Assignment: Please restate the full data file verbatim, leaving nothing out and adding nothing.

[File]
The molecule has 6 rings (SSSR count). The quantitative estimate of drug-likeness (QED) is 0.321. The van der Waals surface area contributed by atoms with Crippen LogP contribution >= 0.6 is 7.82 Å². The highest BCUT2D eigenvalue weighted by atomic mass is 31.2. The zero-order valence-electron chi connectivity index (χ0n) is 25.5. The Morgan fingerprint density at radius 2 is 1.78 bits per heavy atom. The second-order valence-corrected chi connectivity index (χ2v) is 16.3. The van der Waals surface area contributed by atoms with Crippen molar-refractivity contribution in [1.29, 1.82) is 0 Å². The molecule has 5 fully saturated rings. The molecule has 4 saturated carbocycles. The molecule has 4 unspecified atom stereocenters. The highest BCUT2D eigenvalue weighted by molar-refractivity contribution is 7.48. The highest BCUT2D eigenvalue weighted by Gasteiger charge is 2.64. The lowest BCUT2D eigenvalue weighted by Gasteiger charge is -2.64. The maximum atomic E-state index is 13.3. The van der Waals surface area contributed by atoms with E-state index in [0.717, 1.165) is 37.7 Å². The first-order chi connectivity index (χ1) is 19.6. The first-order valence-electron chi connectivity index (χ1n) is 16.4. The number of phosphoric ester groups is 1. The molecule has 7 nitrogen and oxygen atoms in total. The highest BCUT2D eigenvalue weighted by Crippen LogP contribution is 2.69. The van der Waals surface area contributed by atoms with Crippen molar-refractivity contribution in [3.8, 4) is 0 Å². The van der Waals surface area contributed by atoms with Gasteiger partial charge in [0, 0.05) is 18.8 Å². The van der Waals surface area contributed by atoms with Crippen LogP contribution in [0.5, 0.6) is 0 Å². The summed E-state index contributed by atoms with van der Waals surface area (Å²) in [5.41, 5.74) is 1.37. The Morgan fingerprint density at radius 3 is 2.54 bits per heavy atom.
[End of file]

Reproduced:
The molecule has 6 rings (SSSR count). The quantitative estimate of drug-likeness (QED) is 0.321. The van der Waals surface area contributed by atoms with Crippen LogP contribution >= 0.6 is 7.82 Å². The highest BCUT2D eigenvalue weighted by atomic mass is 31.2. The zero-order valence-electron chi connectivity index (χ0n) is 25.5. The Morgan fingerprint density at radius 2 is 1.78 bits per heavy atom. The second-order valence-corrected chi connectivity index (χ2v) is 16.3. The van der Waals surface area contributed by atoms with Crippen molar-refractivity contribution in [1.29, 1.82) is 0 Å². The molecule has 5 fully saturated rings. The molecule has 4 saturated carbocycles. The molecule has 4 unspecified atom stereocenters. The highest BCUT2D eigenvalue weighted by molar-refractivity contribution is 7.48. The highest BCUT2D eigenvalue weighted by Gasteiger charge is 2.64. The lowest BCUT2D eigenvalue weighted by Gasteiger charge is -2.64. The maximum atomic E-state index is 13.3. The van der Waals surface area contributed by atoms with E-state index in [0.717, 1.165) is 37.7 Å². The first-order chi connectivity index (χ1) is 19.6. The first-order valence-electron chi connectivity index (χ1n) is 16.4. The number of phosphoric ester groups is 1. The molecule has 7 nitrogen and oxygen atoms in total. The highest BCUT2D eigenvalue weighted by Crippen LogP contribution is 2.69. The van der Waals surface area contributed by atoms with Crippen molar-refractivity contribution in [3.8, 4) is 0 Å². The van der Waals surface area contributed by atoms with Gasteiger partial charge in [0, 0.05) is 18.8 Å². The van der Waals surface area contributed by atoms with Crippen LogP contribution in [0.5, 0.6) is 0 Å². The summed E-state index contributed by atoms with van der Waals surface area (Å²) in [5.41, 5.74) is 1.37. The Morgan fingerprint density at radius 3 is 2.54 bits per heavy atom.